neti neti

Govind Rengarajan govind at ISC.TAMU.EDU
Wed Mar 25 22:24:11 CST 1998

On Wed, 25 Mar 1998, Gummuluru Murthy wrote:

> 5. Anand brought up the matter of mumukshutvam as a necessity. I think
> every vedanta student is a mumukshu (aspirant of moksha). If he/she is
> not a mumukshu, then there is no point in following vedantic studies and
> the ego would have forced the jeeva to give up vedanta studies long ago
> and would have forced the jeeva to follow the so-called worldly pleasures.
> It has to be accepted that every vedanta student is a deeply committed,
> sincere aspirant of moksha. Even the aspiration for moksha would die out
> in a committed vedantin and perfect vairAgya settles in.

I am sorry to interrupt this very interesting discussion. I am not
so sure about every student of vedanta being a mumukshu.
Interestingly, mumukshutvam is placed last in the list. A deep
desire (better still - the only desire) for moksha will override the
necessity for vairaagyaa, etc. However, vairaagyaa in itself is just
a step towards mumukshutvam. I think when one is a true mumukshu,
nothing will matter - discussions, notions, etc. He has not attained
moksha yet, but  he is almost there. For advaitic viewpoint, I
believe Shankara's explanation of the first sutra "athaatho brahma
ji~jnaasa" clearly states the conditions for even beginning a study
of brahman! When I had written about this sometime back, Alan Curry
in fact remarked in a private mail that it seems that if one were to
satisfy the requirements he might already be realized! I think
mumukshutvam cannot be underestimated - the overriding deep desire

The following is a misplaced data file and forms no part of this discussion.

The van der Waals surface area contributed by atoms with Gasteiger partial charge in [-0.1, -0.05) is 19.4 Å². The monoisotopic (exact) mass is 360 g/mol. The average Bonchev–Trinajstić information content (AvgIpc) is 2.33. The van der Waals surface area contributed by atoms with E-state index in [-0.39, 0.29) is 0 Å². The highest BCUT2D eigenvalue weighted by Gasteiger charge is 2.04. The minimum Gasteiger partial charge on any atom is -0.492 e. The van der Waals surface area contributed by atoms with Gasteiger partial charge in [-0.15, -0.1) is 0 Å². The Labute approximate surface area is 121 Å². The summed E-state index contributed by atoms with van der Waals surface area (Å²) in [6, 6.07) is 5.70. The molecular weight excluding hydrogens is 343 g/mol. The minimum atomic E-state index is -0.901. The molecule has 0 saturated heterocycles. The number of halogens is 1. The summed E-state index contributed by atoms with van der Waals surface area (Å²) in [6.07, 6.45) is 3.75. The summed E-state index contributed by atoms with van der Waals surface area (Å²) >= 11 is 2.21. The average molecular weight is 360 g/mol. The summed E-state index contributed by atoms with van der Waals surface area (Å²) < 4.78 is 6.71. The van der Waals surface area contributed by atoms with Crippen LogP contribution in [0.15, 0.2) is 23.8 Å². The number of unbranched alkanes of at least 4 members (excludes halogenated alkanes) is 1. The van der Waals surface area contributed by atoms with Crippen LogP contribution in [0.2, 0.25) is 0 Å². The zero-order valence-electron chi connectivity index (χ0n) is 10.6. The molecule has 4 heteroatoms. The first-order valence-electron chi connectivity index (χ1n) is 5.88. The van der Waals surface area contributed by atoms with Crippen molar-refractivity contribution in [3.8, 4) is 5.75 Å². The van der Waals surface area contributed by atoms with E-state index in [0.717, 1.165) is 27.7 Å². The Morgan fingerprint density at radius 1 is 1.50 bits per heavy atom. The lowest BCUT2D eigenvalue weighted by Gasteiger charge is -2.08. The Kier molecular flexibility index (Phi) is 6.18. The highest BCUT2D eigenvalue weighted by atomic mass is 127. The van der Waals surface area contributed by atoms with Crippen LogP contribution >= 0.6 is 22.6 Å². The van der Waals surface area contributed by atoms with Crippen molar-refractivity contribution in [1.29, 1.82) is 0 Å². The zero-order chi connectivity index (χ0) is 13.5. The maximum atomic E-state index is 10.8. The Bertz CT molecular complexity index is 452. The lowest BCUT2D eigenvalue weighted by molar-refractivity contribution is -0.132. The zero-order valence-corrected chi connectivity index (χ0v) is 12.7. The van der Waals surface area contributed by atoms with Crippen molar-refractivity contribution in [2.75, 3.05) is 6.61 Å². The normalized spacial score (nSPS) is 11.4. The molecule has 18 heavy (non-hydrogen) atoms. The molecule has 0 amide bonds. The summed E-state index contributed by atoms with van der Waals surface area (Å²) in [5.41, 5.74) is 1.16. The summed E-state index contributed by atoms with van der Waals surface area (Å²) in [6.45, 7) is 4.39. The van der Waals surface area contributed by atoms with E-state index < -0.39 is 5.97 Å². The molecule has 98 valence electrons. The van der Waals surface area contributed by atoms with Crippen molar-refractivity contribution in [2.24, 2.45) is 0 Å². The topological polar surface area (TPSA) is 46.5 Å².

will lead us to take mental,if not also physical sanyaasaa

A small story to explain this further: A student wanted moksha and
was pestering his guru repeatedly. Finally, his guru held him by his
legs and dropped him upside down into a well (just holding him by
his legs). Obviously the student was desperate for life and
struggled to get out. The guru pulled him out finally, and asked him
what was the thing that he wanted most while he was inside
struggling for his life. The student honestly replied that he was
desperately longing for some air to breathe. The guru told him that
he will attain moksha when his desire for moksha equals or becomes
greater than his need for air inside the water. I think this
illustrates mumukshutvam clearly.


PS: Not quite related, but there were some mention of jnaanaa/
ajnaana, and other schools of vedanta. In vishishhTaadvaita,
bhakti is placed supreme, and complete surrender to naaraayanaa is
considered the best path to Him, and indeed moksha is possible
for everyone regardless of caste, etc.

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